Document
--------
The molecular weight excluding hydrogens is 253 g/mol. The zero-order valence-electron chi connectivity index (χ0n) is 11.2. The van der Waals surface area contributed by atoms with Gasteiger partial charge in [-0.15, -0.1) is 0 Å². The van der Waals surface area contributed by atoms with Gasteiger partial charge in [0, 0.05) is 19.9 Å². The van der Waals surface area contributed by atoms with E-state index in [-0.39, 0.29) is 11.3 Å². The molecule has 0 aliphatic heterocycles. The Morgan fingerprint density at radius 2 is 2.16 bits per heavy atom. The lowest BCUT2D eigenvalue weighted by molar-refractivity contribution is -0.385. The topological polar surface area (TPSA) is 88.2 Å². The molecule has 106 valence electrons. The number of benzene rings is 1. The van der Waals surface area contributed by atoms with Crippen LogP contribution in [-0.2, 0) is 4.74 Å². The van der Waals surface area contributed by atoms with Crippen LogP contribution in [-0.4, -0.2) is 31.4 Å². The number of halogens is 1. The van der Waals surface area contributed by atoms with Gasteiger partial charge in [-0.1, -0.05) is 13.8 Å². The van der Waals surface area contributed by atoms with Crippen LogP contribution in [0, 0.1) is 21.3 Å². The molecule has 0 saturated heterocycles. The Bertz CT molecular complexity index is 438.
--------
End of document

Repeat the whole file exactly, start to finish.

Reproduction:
The molecular weight excluding hydrogens is 253 g/mol. The zero-order valence-electron chi connectivity index (χ0n) is 11.2. The van der Waals surface area contributed by atoms with Gasteiger partial charge in [-0.15, -0.1) is 0 Å². The van der Waals surface area contributed by atoms with Gasteiger partial charge in [0, 0.05) is 19.9 Å². The van der Waals surface area contributed by atoms with E-state index in [-0.39, 0.29) is 11.3 Å². The molecule has 0 aliphatic heterocycles. The Morgan fingerprint density at radius 2 is 2.16 bits per heavy atom. The lowest BCUT2D eigenvalue weighted by molar-refractivity contribution is -0.385. The topological polar surface area (TPSA) is 88.2 Å². The molecule has 106 valence electrons. The number of benzene rings is 1. The van der Waals surface area contributed by atoms with Crippen LogP contribution in [-0.2, 0) is 4.74 Å². The van der Waals surface area contributed by atoms with Crippen LogP contribution in [-0.4, -0.2) is 31.4 Å². The number of halogens is 1. The van der Waals surface area contributed by atoms with Gasteiger partial charge in [-0.1, -0.05) is 13.8 Å². The van der Waals surface area contributed by atoms with Crippen LogP contribution in [0, 0.1) is 21.3 Å². The molecule has 0 saturated heterocycles. The Bertz CT molecular complexity index is 438.